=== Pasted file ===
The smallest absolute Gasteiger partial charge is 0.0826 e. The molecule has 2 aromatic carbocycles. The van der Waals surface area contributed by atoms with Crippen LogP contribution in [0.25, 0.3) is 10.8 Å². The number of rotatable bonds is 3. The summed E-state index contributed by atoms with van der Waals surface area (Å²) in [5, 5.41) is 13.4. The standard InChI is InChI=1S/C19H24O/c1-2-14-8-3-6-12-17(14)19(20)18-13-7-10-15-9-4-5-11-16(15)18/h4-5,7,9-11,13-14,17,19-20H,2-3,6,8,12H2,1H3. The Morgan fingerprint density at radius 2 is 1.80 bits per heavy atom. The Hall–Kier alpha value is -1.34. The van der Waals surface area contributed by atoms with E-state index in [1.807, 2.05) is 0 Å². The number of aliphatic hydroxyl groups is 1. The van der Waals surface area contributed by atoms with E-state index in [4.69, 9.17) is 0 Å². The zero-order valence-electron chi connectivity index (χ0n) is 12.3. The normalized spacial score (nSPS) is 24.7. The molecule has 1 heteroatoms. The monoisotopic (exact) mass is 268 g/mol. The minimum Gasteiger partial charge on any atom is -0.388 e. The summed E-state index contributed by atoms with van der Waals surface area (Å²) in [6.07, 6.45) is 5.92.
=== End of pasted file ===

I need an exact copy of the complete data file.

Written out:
The smallest absolute Gasteiger partial charge is 0.0826 e. The molecule has 2 aromatic carbocycles. The van der Waals surface area contributed by atoms with Crippen LogP contribution in [0.25, 0.3) is 10.8 Å². The number of rotatable bonds is 3. The summed E-state index contributed by atoms with van der Waals surface area (Å²) in [5, 5.41) is 13.4. The standard InChI is InChI=1S/C19H24O/c1-2-14-8-3-6-12-17(14)19(20)18-13-7-10-15-9-4-5-11-16(15)18/h4-5,7,9-11,13-14,17,19-20H,2-3,6,8,12H2,1H3. The Morgan fingerprint density at radius 2 is 1.80 bits per heavy atom. The Hall–Kier alpha value is -1.34. The van der Waals surface area contributed by atoms with E-state index in [1.807, 2.05) is 0 Å². The number of aliphatic hydroxyl groups is 1. The van der Waals surface area contributed by atoms with E-state index in [4.69, 9.17) is 0 Å². The zero-order valence-electron chi connectivity index (χ0n) is 12.3. The normalized spacial score (nSPS) is 24.7. The molecule has 1 heteroatoms. The monoisotopic (exact) mass is 268 g/mol. The minimum Gasteiger partial charge on any atom is -0.388 e. The summed E-state index contributed by atoms with van der Waals surface area (Å²) in [6.07, 6.45) is 5.92.